Johnny Garber's been the Timberville Drug Store's Pharmacist for more than 30 years. He's well aware of the meth problem plaguing the valley.
"You think this is a nice rural country and a nice place to grow up and everything but I think that's what the dealers realize that they think they can come in without having any chance of getting caught but I don't think that's necessarily the case because people are aware of the problem now," said Johnny Garber, Timberville Drug Store, Pharmacist.
That's why Johnny only keeps two boxes of drugs containing pseudoephedrine, the main ingredient in Sudafed, on his shelves. The drug is in clear view of his employees. In Harrisonburg and Rockingham many of the smaller pharmacies have been putting smaller quantities of the drug on the shelf as well as having limits of how many people can purchase. But now the corporate pharmacies are jumping on the bandwagon by pulling them off of the shelves and sticking them behind the counter. Some of the pharmacists said this tracking policy has allowed them to report people, who've been running meth labs, to the authorities. Johnny says he's glad to see others do their part.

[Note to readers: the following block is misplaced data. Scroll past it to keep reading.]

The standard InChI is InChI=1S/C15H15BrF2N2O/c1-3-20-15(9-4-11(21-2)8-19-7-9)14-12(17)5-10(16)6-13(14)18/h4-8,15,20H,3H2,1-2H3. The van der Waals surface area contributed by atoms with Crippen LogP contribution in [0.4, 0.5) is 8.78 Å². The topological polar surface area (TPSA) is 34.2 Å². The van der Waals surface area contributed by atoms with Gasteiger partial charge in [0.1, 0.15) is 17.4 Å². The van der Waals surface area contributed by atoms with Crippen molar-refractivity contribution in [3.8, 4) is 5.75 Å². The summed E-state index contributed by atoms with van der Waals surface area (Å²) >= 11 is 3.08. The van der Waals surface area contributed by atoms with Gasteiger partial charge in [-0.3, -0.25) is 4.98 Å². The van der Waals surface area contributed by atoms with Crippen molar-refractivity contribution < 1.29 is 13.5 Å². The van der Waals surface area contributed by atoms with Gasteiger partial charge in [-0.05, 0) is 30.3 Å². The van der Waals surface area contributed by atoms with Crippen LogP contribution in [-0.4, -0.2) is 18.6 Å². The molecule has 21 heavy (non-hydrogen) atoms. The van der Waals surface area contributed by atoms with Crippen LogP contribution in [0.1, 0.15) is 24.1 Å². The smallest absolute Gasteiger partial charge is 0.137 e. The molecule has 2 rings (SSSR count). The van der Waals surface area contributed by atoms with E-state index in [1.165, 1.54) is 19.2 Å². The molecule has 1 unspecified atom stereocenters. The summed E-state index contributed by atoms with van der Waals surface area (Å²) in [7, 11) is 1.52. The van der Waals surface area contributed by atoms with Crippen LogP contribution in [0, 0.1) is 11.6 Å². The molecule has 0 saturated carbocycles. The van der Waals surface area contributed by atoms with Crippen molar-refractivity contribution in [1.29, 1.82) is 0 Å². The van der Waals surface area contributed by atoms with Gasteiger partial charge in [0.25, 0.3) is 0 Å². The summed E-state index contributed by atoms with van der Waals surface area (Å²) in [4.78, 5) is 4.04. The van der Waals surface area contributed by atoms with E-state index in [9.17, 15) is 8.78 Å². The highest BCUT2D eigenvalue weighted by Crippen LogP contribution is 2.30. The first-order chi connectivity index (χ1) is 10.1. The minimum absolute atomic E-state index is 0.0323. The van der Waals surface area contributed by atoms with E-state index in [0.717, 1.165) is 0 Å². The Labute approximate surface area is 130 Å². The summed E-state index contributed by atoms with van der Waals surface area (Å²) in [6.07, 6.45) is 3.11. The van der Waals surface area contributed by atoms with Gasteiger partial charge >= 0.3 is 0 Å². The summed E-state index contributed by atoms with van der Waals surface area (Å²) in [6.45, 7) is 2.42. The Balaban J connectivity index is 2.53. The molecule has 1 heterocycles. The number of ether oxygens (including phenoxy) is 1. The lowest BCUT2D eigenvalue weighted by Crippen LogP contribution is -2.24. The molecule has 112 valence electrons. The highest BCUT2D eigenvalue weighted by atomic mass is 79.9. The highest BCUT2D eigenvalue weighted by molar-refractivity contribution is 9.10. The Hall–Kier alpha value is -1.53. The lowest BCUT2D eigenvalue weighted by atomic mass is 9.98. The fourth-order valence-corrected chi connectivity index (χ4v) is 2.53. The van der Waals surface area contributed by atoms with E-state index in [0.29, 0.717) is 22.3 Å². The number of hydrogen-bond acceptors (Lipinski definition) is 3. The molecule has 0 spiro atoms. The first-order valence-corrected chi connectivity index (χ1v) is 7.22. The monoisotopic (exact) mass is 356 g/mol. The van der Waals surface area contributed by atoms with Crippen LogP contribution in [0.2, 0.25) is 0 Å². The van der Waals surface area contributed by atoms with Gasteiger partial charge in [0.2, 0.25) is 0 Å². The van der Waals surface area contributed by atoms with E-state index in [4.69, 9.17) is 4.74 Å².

"To help avoid the problem that's the only answer right now," said Garber.
Johnny says unless all retail stores that carry Sudafed have policies in place, pharmacies should be the only place to get the drug.